Life as a teenager can often be a balancing act with schoolwork, social life and plans for the future acting as spinning plates. This is especially true for Ava Grace, an 18-year-old senior at Oakdale High, who has managed to balance the typical trappings of high school along with the unique challenge of fronting two bands and a solo act.
A pianist and vocalist with a fondness for the ukulele, Grace began her journey as a performer when she was just 14 years old, playing cover songs at restaurants and cafes in Oakdale and Modesto. It was at one of these performances that she was discovered by Earl Mathews, a 20-year blues veteran from Modesto, who recognized Grace’s talent and approached her with the idea of forming a band. Within a couple of months, the seven-piece group known as Gravel & Grace was born.
By late 2019, a little over a year after their first practice sessions, the band was on tour in the South, playing their brand of music throughout Tennessee, Mississippi and Alabama. It wasn’t long after that their self-titled debut album “Gravel & Grace: Bringing the Blues” was released.
Grace’s musical career was taking off, but she still wanted to flex her musical muscle so she formed the Ava Grace trio with two other members of Gravel & Grace – Josh Broom and Will Melendez — to bring a more traditional sound to smaller venues in the 209.
With two bands bearing her name, Grace’s need to perform was being met on two fronts and it seemed like 2020 would be another highwater mark for the Oakdale native. That was, of course, before the COVID-19 pandemic put all her best laid plans on hold.
Rather than stew in disappointment, Grace instead seized the opportunity to once again expand her musical horizons and began working on a solo project. With help from bandmate Josh Broom, Grace produced her first solo single “Senior SZN,” a lament about the loss of experiences that often define the final year of high school.
209 Magazine reporter Frankie Tovar sat down with the Oakdale musical phenom to learn more about her past and plans for the future.
Q: You’ve been performing since you were 14 years old, but how did you first start playing music and when did you start wanting to become a musician?
AG: “We had this big grand piano in the front living room that I just started playing when I was a really young child and kind of taught myself. Then eventually, because I had been singing in school choir and singing at home and playing the piano so much, my dad took me when I was 12 or 13 to record a little CD just for him to have in his car.”
Q: When it comes to your sound, who would you say you’re most inspired by?
AG: “When I first started out, I think my singing style was really influenced by the older, classic R&B and blues singers — Etta James and Aretha (Franklin), even Nora jones and her soothing voice…even a little bit of Janis Joplin in trying to get some growls in there. I think I just took all the things I liked and tried to put them together into one in terms of singing.”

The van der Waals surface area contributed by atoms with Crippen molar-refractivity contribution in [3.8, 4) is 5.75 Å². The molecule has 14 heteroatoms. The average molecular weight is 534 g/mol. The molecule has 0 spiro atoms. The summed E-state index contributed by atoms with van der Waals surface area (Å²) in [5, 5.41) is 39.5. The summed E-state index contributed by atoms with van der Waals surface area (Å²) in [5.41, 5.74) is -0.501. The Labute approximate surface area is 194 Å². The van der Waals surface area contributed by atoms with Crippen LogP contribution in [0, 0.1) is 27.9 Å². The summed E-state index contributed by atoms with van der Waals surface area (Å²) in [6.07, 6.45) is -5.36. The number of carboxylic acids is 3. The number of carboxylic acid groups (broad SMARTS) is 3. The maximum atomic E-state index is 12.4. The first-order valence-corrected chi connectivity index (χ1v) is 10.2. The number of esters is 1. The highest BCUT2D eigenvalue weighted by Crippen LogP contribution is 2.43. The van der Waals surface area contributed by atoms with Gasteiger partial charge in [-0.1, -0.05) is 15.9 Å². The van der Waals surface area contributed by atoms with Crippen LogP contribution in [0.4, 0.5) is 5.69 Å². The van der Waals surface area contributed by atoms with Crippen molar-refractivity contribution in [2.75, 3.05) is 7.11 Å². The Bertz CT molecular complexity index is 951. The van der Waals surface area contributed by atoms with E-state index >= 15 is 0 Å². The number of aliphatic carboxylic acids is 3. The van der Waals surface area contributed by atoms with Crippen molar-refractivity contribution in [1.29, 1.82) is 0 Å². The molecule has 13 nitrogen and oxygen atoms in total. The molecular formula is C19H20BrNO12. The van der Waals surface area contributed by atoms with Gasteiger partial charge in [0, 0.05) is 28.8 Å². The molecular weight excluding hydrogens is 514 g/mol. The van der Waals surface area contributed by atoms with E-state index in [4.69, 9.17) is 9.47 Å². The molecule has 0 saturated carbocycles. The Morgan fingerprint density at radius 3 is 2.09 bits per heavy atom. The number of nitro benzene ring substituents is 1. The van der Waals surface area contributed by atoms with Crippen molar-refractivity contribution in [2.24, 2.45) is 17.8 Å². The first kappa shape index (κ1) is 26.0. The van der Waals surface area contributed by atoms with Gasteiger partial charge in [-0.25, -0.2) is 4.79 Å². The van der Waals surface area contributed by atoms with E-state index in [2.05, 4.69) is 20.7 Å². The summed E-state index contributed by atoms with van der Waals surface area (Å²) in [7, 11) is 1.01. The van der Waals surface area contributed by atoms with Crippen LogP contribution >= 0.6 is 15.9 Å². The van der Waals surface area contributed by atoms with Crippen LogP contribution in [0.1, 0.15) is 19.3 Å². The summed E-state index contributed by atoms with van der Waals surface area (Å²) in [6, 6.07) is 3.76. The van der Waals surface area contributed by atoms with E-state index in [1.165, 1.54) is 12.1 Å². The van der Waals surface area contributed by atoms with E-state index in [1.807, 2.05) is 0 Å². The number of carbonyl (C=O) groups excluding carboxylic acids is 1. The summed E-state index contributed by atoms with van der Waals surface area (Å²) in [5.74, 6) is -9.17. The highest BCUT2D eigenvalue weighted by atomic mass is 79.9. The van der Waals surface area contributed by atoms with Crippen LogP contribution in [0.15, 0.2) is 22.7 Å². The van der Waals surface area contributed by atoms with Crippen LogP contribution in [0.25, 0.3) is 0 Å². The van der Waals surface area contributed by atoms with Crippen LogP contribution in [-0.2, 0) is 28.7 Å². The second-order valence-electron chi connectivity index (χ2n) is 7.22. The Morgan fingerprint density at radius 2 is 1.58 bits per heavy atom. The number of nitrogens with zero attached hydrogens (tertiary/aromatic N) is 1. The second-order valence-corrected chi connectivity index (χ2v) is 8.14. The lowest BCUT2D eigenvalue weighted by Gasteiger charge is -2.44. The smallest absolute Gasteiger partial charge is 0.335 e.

Q: And what about the themes of your songs? What do you tend to write about?
AG: “Anyone who knows me really well could probably pick out a number of my songs and say, ‘Oh this is about her experience with that person.’ It’s not super ambiguous, but I try to leave them vague enough so they can be interpreted by different people to mean different things to them.”
Q: You were able to go on tour with Gravel & Grace and play in a few different states in the South. What was that experience like?
AG: “Considering the fact that we do play music that is heavily inspired by soul and jazz and that whole style of music that originated in the South, to be playing it there was really special. It’s an entirely different experience to be in the birth place of that kind of music and to go to those special blues clubs where those amazing musicians have played that we admire so much, and to be able to channel that energy into ourselves."
Q: Gravel & Grace isn’t your only band, there’s also the Ava Grace Trio and now your solo project. How do the three compare and contrast from each other?
AG: “Gravel & Grace tends to bring modern elements to soulful, older music. It brings a modern twist to an older sound whereas the trio does exactly the opposite – it brings an older sound to newer music. My solo project is an odd combination of all the music I like to listen to. I’m not one for sticking to a genre and I never have been and that might be a bit of a crutch for me at some point. A lot of people try to make you stick to a genre and I’ve had a lot of people try to give me that advice, but I don’t like to do it. I like playing a number of things.”
Q: What are your plans for the future when it comes to your musical career?
AG: “For me, especially as a person who’s currently been looking for colleges and looking for the future in terms of just regular adult life, I’m not 100% set on specifically where I want my music career to go yet. I’m open to a number of possibilities and I’m so content with what I have now. I’ve never been a person who was searching for fame necessarily…my goal isn’t necessarily to gain popularity. I think it’s more to gain community and to provide other people with something that they love and to be able to express myself and make an alright living doing that.”
Grace’s solo single Senior SZN and Gravel & Grace’s self-titled album can currently be found on all major streaming platforms. For more information about future performances and releases follow @avagracemusic on Facebook and Instagram.